Tag Archives: pollution

Cause, correlation, cancer and obesity

Last week, the charity Cancer UK started a campaign to tell people that obesity causes cancer – more on their website – https://www.cancerresearchuk.org/about-cancer/causes-of-cancer/obesity-weight-and-cancer There’s a very good piece here pointing out that ‘cause’ and ‘correlation are not the same thing. https://medium.com/@laura_86024/an-open-letter-to-cancer-research-uk-19ecaa71b263

Humans are easily persuaded to see correlation as cause and effect – this is the basis of all superstitious thinking. We’re prone to seeing patterns even when no patterns exist. That there is a correlation between obesity and cancer is really important and needs investigating. Correlation means there is a good chance of underlying issues causing both. Unless you can identify a mechanism that means one thing results in another, it is not helpful to suggest there’s a causal link. So, what other options are there?

Stress. Some of us may store fat as a stress response – good article here https://www.ncbi.nlm.nih.gov/pmc/articles/PMC3428710/ So adding to the stress of larger people by telling them their size is going to cause cancer may… wait for it… increase stress levels.

Alcohol has a lot of calories in it and is strongly linked to cancer risk in a mechanical way. Alcohol consumption could easily, for some people, be an underlying cause of both obesity and cancer risk.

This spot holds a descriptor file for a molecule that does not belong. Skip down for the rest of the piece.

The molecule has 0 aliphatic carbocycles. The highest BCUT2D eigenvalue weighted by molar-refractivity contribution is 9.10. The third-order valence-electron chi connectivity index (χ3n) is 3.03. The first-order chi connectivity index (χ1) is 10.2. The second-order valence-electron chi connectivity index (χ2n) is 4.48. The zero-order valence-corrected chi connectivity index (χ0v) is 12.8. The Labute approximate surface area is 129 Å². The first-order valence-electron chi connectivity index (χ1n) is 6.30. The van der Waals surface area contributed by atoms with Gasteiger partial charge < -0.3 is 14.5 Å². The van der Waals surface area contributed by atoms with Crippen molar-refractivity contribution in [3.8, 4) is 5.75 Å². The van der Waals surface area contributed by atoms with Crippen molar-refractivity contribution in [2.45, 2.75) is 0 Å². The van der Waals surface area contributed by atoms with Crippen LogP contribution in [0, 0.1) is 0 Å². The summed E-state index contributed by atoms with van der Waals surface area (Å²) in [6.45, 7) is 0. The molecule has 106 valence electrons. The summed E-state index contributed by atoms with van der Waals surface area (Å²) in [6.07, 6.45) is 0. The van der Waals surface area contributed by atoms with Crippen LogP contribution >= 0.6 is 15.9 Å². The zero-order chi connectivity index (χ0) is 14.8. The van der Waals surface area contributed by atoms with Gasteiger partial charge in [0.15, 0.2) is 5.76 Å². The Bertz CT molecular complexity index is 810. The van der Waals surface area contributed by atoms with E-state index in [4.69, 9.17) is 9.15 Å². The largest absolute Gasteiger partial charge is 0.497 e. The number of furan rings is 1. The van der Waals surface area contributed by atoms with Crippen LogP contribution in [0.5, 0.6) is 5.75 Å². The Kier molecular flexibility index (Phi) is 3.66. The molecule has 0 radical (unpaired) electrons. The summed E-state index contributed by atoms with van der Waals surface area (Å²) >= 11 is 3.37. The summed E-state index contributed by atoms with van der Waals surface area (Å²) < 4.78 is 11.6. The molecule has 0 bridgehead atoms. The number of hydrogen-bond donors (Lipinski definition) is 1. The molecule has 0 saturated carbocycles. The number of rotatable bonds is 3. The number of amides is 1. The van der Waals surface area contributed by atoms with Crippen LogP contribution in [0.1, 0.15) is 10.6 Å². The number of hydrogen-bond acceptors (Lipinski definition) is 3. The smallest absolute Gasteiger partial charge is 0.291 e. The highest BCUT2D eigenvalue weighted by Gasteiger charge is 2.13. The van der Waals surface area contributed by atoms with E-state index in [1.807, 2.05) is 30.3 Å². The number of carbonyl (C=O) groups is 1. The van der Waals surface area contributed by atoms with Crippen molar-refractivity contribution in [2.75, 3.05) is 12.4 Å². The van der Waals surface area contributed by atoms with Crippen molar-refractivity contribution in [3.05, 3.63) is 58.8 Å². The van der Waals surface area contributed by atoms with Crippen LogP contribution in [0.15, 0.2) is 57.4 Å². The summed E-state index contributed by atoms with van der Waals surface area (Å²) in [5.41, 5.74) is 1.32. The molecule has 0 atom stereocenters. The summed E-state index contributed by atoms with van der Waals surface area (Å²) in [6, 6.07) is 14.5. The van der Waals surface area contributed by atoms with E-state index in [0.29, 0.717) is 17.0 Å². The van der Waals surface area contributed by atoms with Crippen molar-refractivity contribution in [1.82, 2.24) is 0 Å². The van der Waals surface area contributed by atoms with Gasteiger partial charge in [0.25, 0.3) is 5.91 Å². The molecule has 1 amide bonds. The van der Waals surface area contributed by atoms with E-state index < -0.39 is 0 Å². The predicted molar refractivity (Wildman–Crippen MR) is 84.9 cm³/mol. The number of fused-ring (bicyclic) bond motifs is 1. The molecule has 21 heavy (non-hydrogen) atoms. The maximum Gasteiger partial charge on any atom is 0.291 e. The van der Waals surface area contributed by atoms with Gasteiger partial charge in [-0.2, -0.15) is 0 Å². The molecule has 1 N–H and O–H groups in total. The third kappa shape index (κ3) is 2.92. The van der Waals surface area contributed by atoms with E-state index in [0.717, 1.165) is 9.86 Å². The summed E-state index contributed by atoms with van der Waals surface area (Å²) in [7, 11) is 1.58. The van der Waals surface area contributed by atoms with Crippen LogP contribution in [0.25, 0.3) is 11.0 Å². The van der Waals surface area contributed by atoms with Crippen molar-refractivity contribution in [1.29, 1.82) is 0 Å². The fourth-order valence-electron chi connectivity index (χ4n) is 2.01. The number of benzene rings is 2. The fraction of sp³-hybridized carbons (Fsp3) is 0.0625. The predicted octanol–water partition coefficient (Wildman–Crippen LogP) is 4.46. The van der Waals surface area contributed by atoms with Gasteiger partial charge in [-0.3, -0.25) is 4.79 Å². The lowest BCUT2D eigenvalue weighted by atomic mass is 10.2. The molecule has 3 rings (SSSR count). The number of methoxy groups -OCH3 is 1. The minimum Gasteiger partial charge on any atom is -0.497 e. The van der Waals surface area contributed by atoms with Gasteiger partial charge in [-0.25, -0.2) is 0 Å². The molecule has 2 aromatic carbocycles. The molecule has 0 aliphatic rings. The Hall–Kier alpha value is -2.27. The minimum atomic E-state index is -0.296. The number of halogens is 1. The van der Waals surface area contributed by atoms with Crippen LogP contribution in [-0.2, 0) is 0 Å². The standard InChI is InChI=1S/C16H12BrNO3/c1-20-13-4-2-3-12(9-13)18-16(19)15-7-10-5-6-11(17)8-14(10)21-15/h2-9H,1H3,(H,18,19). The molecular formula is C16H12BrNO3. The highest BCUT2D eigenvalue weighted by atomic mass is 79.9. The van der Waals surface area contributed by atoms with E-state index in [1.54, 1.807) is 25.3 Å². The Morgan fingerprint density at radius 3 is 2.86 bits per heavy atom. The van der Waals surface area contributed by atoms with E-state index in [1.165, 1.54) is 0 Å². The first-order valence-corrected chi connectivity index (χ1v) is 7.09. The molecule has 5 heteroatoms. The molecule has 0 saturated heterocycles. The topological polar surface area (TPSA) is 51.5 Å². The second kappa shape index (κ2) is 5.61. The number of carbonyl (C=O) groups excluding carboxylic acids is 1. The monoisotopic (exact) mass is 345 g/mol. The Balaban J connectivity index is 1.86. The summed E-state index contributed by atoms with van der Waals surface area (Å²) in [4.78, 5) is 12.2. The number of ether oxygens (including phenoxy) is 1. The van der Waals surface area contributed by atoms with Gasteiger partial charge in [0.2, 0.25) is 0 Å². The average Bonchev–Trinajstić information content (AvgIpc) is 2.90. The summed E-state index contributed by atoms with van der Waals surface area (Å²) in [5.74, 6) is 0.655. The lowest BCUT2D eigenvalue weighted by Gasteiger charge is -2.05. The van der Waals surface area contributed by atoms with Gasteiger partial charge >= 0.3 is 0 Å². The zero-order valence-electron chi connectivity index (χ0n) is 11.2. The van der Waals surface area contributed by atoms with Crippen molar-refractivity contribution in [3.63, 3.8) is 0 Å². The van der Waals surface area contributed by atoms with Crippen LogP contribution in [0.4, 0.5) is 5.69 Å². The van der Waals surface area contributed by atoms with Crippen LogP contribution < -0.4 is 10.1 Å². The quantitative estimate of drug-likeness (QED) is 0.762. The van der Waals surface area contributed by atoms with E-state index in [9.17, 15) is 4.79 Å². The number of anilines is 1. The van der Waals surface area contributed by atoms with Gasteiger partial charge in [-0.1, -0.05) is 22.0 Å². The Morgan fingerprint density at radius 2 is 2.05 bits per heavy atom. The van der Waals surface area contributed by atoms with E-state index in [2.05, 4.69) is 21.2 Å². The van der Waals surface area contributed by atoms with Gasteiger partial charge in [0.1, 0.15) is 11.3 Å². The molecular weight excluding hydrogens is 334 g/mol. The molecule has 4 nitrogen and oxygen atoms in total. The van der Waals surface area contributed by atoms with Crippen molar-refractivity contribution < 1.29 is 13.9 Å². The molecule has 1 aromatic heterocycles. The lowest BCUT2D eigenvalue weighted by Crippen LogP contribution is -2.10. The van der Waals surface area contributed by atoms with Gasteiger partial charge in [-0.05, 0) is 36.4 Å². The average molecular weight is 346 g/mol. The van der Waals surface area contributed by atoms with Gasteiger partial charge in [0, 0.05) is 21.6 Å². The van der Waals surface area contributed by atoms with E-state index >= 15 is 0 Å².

Every article I’ve read about cancer avoidance has advocated having a good diet high in fruit and veg, and getting plenty of exercise. Poverty diets don’t deliver this, and a poor diet leaving you with low energy is not conducive to staying active. What if poverty causes cancer?

If you show up to the doctor with a health problem, and you are also a larger person, the odds are you will be diagnosed with fat. If you lose weight and don’t get better – as has happened to a number of people I know – you may then get your symptoms taken seriously. Being diagnosed as fat increases your risk of having the early signs of other conditions ignored. It’s not going to cause cancer, but it does mean you are at higher risk from any illness if you don’t get your symptoms properly investigated.

We’ve recently discovered, after years of being told that weight is the cause of diabetes, that there’s an impact from air pollution, too. Pollution is recognised as causing lung cancer, but according to the World Health Organisation website, there are questions to ask about the impact on other cancer risks. If you breathe it in, some of it is probably getting into the rest of your body. If pollutants can give you lung cancer it seems fair to ask what risk they pose for other cancers. Here’s a piece exploring whether air pollution might contribute to obesity – http://thescienceexplorer.com/brain-and-body/pollution-making-us-fat and another study about what happens when pollutants accumulate in your body fat – https://www.sciencedaily.com/releases/2015/02/150227084315.htm – studies are ongoing as to the health implications.

If you make obesity and cancer the responsibility of the individual, you don’t look at collective responsibility for pollution and poverty. It is easier to blame and shame an individual who is at risk, than it is to invest time and money helping them. It is painfully easy to persuade people that being fat is a personal failing and that shaming fat people is the best way to help them. There’s plenty of research out there that demonstrates blaming people for their body shape does not lead to productive, health-improving changes in behaviour.